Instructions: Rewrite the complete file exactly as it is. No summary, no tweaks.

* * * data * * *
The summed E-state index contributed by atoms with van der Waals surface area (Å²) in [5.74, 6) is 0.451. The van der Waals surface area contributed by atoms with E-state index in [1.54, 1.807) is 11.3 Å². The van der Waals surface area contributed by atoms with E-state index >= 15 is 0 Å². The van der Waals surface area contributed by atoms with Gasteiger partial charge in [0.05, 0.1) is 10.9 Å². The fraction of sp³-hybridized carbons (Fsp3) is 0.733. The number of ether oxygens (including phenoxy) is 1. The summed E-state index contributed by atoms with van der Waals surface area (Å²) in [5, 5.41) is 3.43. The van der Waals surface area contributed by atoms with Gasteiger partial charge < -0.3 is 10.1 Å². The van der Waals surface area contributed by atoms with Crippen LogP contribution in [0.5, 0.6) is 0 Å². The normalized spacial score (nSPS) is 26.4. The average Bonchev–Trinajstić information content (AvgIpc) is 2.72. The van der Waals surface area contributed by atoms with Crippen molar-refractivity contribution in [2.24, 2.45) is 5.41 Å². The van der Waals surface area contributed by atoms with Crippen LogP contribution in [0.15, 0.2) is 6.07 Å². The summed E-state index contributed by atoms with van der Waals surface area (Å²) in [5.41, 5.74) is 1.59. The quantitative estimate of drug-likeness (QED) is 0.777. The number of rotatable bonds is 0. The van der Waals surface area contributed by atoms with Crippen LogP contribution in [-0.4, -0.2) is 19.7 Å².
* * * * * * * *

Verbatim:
The summed E-state index contributed by atoms with van der Waals surface area (Å²) in [5.74, 6) is 0.451. The van der Waals surface area contributed by atoms with E-state index in [1.54, 1.807) is 11.3 Å². The van der Waals surface area contributed by atoms with E-state index >= 15 is 0 Å². The van der Waals surface area contributed by atoms with Gasteiger partial charge in [0.05, 0.1) is 10.9 Å². The fraction of sp³-hybridized carbons (Fsp3) is 0.733. The number of ether oxygens (including phenoxy) is 1. The summed E-state index contributed by atoms with van der Waals surface area (Å²) in [5, 5.41) is 3.43. The van der Waals surface area contributed by atoms with Gasteiger partial charge < -0.3 is 10.1 Å². The van der Waals surface area contributed by atoms with Crippen LogP contribution in [0.5, 0.6) is 0 Å². The normalized spacial score (nSPS) is 26.4. The average Bonchev–Trinajstić information content (AvgIpc) is 2.72. The van der Waals surface area contributed by atoms with Crippen molar-refractivity contribution in [2.24, 2.45) is 5.41 Å². The van der Waals surface area contributed by atoms with Crippen LogP contribution in [0.15, 0.2) is 6.07 Å². The summed E-state index contributed by atoms with van der Waals surface area (Å²) in [5.41, 5.74) is 1.59. The quantitative estimate of drug-likeness (QED) is 0.777. The number of rotatable bonds is 0. The van der Waals surface area contributed by atoms with Crippen LogP contribution in [-0.4, -0.2) is 19.7 Å².